Over the course of looking into Fred Thompson's position on abortion, I came across the following statement Thompson made during a 1995 Senate Judiciary Committee hearing on banning partial birth abortion. I think it may go part of the way toward explaining some of the conflicting reports of what his position was in the mid-1990s. In this statement, Thompson expresses concern that if a partial birth abortion ban is passed and held up in the courts under the commerce clause, then it may lead to further expansion of government in other areas. To be clear, he ultimately voted to ban partial birth abortion, but what his statement reveals is a concern about limiting the power of the federal government:
SEN. THOMPSON: Each side on these arguments takes the position of the commerce clause it helps them at the moment. Many of us have been arguing for years, and one of the reasons why we came up here was because we felt like that the federal government should not be encroaching on ever aspect of everybody's lives, and the Lopez decision comes along and we say, hallelujah, finally the Supreme Court is getting some reasonableness into their interpretation of commerce clause. And they said that the position of a gun in a school does not affect interstate commerce. Not all guns are made in
Arkansas. Presumably, they were sent in from out of state. In many cases, there were commercial transactions where those guns were purchased. But, still, the Supreme Court said that does not substantially affect interstate commerce. And, now — and I'm not arguing against the ban, I'm not taking a position on that, and for my own good reasons, and I'll stick there, but I think we should realize that if, in fact, this turns out to be upheld under the commerce clause, I don't see a whole lot that the federal government can't reach.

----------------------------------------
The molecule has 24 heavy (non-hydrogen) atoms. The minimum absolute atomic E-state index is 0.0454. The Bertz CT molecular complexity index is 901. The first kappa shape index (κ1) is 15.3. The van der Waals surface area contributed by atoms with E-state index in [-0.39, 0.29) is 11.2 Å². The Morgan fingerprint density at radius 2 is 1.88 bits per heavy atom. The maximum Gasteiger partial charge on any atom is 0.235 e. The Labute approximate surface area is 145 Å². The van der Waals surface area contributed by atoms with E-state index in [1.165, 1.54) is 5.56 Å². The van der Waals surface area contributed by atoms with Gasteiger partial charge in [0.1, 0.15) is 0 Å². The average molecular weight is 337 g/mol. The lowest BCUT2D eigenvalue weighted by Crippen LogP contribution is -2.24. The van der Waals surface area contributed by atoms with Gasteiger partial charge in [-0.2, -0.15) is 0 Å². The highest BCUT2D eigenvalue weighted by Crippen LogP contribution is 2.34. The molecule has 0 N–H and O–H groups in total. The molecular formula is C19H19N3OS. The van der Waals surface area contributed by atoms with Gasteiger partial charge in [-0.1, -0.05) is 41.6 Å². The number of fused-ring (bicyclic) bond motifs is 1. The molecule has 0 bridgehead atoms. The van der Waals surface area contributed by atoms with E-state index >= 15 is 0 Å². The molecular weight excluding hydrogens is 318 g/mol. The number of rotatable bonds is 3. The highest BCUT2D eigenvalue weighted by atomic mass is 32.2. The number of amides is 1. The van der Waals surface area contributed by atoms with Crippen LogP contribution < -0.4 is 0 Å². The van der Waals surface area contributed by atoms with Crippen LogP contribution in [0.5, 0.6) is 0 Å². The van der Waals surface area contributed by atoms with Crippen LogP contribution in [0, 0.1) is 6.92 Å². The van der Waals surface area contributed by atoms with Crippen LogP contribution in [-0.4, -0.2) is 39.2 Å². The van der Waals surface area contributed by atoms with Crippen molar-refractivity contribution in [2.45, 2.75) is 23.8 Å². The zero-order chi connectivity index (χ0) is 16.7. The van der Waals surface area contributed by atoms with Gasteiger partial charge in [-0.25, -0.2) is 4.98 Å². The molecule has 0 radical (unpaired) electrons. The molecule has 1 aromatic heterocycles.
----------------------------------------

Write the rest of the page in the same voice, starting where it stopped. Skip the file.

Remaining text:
If you go into a small community and the federal government is able to legislate it, but we in Congress go into the smallest community in
America and regulate this kind of procedure, sure, somebody may travel across the intrastate lines but, you know, these guns travel across interstate lines too. I just — it's a real dilemma for me and a problem, and I don't think we ought to sweep it under the rug, those of us who are concerned about the centralization of our government and of our regulating everything from up here; that if this is consistent with Lopez, then I don't see that many of us who were cheered by Lopez have much to cheer about anymore, from the standpoint of the interpretation of the commerce clause.
Thompson's position on abortion in the mid-1990s continues to generate debate. On the one hand, we have numerous news reports from the time describing him as pro-choice, and it's unlikely they all could have gotten the story wrong without prompting phone calls from the Thompson camp. On the other hand, we don't yet have direct quotes of Thompson saying he's pro-choice, the co-director of a prominent pro-life group told me that Thompson opposed abortion in 1994, and he has an eight-year record in the Senate to back her up.
How can we explain this contradiction? One possibility is that it could be a matter of semantics. According to news reports, Thompson opposed a federal constitutional amendment banning abortion. The statement on the partial birth ban I cited above suggests that Thompson was concerned about the use of federal government power. It's quite possible that Thompson could have opposed a federal ban on abortion, but favored the overturning of Roe v. Wade so that states could be free to restrict it. Now, I'm still looking into the matter, and I cannot say for sure at this point whether this was the stance he took. But if he did hold such a view, would that have made him pro-life or pro-choice? Could this explain the different recollections concerning Thompson's 1994 candidacy? I don't know, but I'm curious to find out, and would be happy to post evidence on either side.